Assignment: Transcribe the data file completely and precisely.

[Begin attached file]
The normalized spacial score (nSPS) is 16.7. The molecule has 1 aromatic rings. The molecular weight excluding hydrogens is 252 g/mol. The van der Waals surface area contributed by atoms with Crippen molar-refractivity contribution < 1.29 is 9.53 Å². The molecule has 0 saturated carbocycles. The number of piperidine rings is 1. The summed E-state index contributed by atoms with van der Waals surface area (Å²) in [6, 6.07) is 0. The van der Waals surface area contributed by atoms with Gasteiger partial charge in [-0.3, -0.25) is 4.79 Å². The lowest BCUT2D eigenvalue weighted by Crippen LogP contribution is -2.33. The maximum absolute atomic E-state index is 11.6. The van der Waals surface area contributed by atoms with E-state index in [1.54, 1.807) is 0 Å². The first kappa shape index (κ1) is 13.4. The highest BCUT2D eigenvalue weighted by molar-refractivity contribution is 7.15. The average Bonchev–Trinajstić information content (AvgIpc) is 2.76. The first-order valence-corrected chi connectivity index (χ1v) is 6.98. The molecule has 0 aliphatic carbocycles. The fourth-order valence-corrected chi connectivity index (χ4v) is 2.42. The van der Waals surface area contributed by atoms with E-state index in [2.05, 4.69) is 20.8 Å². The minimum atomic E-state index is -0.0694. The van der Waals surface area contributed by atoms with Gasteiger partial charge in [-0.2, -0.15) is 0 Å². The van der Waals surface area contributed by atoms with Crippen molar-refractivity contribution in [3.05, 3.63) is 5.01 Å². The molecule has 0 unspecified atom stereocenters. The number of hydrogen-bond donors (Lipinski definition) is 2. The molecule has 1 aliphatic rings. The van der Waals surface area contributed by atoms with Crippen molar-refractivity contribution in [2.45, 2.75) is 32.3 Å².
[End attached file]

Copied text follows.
The normalized spacial score (nSPS) is 16.7. The molecule has 1 aromatic rings. The molecular weight excluding hydrogens is 252 g/mol. The van der Waals surface area contributed by atoms with Crippen molar-refractivity contribution < 1.29 is 9.53 Å². The molecule has 0 saturated carbocycles. The number of piperidine rings is 1. The summed E-state index contributed by atoms with van der Waals surface area (Å²) in [6, 6.07) is 0. The van der Waals surface area contributed by atoms with Gasteiger partial charge in [-0.3, -0.25) is 4.79 Å². The lowest BCUT2D eigenvalue weighted by Crippen LogP contribution is -2.33. The maximum absolute atomic E-state index is 11.6. The van der Waals surface area contributed by atoms with E-state index in [1.54, 1.807) is 0 Å². The first kappa shape index (κ1) is 13.4. The highest BCUT2D eigenvalue weighted by molar-refractivity contribution is 7.15. The average Bonchev–Trinajstić information content (AvgIpc) is 2.76. The first-order valence-corrected chi connectivity index (χ1v) is 6.98. The molecule has 0 aliphatic carbocycles. The fourth-order valence-corrected chi connectivity index (χ4v) is 2.42. The van der Waals surface area contributed by atoms with E-state index in [2.05, 4.69) is 20.8 Å². The minimum atomic E-state index is -0.0694. The van der Waals surface area contributed by atoms with Gasteiger partial charge in [-0.2, -0.15) is 0 Å². The van der Waals surface area contributed by atoms with Crippen molar-refractivity contribution in [3.05, 3.63) is 5.01 Å². The molecule has 0 unspecified atom stereocenters. The number of hydrogen-bond donors (Lipinski definition) is 2. The molecule has 1 aliphatic rings. The van der Waals surface area contributed by atoms with Crippen molar-refractivity contribution in [2.45, 2.75) is 32.3 Å².